“Maybe you should find a better Kept, mistress.” The words slipped out before he realized it – it wasn’t the first time he’d had the thought, not by a long shot, but he’d always known better than to say it aloud.
The look of shock on her face stabbed through the feelings of guilt and worthlessness like a knife. “…excuse me?”
“I keep making you miserable, don’t I?” Leofric swallowed down the panic that she might actually get rid of him; it was for her, right? He wanted her to be happy, didn’t he? If he couldn’t fit himself into what she wanted, finding someone who could was the only solution.
“I think finding another Kept–”
Eriko slapped him.
Leofric stared at her, the stinging on his cheek barely registering against the sudden, overwhelming realization that this wasn’t working; it wasn’t something he could make work. She’d hit him. He was fucking up so badly that she’d hit him.
“Don’t you ever, ever tell me what to do!”
“He might be right.” It took Leofric a moment to even realize who was talking: Aviv. The third, silent wheel in the crew, who didn’t do anything but have tentacles and stay out of the way.
Aviv was agreeing with him?
“Shut up, Aviv!” Eriko glared at Leofric, still furious. “You–”
“--worthless!“ The static noise suddenly turned clear – a woman’s voice, angry and disgusted. “You should just die!“
Eriko turned to stare in shock at the television. Leofric stared at her, barely registering the voice as it kept going, spitting angry epithets and threats.
He wanted her to be happy. The only way she’d be happy is if she got rid of him; he realized that now. Leofric had to prove to her that wanting to be a good Kept wasn’t enough. He was a bad Kept. He was always going to be a bad Kept. He’d make himself accept that, stop trying to pretend otherwise, and prove it to her.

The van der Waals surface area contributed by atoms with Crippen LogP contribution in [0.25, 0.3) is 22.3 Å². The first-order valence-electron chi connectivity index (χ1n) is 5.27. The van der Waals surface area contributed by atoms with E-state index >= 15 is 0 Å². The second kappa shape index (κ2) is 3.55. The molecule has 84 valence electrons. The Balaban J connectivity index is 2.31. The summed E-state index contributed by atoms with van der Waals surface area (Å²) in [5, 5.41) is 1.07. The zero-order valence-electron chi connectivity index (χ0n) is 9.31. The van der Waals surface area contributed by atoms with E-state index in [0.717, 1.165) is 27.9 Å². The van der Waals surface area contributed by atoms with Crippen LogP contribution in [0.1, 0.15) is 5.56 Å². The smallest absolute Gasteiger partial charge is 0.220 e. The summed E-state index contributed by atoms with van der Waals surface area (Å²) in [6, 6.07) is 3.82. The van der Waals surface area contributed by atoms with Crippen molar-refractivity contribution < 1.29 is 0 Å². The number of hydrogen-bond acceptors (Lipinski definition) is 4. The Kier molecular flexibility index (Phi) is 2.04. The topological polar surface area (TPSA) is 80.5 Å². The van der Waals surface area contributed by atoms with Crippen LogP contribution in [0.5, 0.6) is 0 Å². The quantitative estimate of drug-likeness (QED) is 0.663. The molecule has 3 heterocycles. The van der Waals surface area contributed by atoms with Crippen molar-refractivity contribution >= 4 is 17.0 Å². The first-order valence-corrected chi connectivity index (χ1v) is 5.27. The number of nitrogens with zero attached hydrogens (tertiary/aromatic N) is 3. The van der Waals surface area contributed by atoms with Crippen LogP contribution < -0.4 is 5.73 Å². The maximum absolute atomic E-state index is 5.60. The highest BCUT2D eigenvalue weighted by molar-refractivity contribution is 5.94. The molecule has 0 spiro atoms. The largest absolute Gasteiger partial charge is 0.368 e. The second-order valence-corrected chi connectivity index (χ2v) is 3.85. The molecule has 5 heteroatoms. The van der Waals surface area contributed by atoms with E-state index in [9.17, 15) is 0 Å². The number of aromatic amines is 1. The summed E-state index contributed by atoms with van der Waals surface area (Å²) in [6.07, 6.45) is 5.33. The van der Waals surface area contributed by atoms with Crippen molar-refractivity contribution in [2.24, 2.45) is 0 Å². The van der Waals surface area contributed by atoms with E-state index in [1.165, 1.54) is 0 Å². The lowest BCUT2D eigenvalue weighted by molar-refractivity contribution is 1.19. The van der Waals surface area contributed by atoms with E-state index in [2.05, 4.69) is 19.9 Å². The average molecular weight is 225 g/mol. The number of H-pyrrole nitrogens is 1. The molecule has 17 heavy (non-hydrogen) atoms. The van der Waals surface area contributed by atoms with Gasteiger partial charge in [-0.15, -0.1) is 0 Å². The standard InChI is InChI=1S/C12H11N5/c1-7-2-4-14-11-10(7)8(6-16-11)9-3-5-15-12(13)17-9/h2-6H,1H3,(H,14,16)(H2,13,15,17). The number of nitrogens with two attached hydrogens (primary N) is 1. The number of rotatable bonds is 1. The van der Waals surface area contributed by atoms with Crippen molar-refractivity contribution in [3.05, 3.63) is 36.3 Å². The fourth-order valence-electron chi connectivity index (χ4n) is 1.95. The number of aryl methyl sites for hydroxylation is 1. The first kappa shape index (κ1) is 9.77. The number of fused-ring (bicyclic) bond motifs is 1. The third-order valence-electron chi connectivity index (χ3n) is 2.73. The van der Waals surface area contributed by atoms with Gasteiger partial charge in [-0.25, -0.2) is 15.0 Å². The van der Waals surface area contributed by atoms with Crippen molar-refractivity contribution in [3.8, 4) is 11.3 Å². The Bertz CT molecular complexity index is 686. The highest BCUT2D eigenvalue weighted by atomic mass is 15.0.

“Leofric! Make it stop!” Eriko abruptly grabbed him and shoved him at the television, as if trying to use it as a shield against the voice.
For a moment, he forgot about being useless and awful, remembering why he’d agreed to be hers in the first place: she was frightened, and he could protect her. With a thought and a crackle of lightning, the television blew and went dark.
For another moment, the guilt and pain faded. He’d made it stop; he’d fixed the static. Leofric started to turn back to his Keeper when he realized no, he’d broken it for real now. She was going to be furious. He…
He was a bad Kept, wasn’t he?
Bracing himself and taking a deep breath, he sent his power through the room again – another crackle of lightning, right on the heels of the other, and he bolted for the door as the lights blew with a crash.
Eriko screamed, but he didn’t slow, slamming the door behind him to plunge the suite back into darkness.
If she yelled at him to stop, he was already out of earshot.
Leofric made it to the stairs before enough of the adrenaline had worn off for the situation to start sinking in. He was running away. He was running away from Eriko. Doubts and second-guesses started flooding through him; it was almost enough to send him back, to throw himself at Eriko’s feet with apologies and promises never, ever to do it again.
But that would just put them back where they’d started, with Eriko miserable and him making her that way. Taking a deep breath, he pushed against the conviction to turn, to go back, and jogged up the stairs.
The library was a good place to get lost in, he decided. If he went there, she might not find him for hours.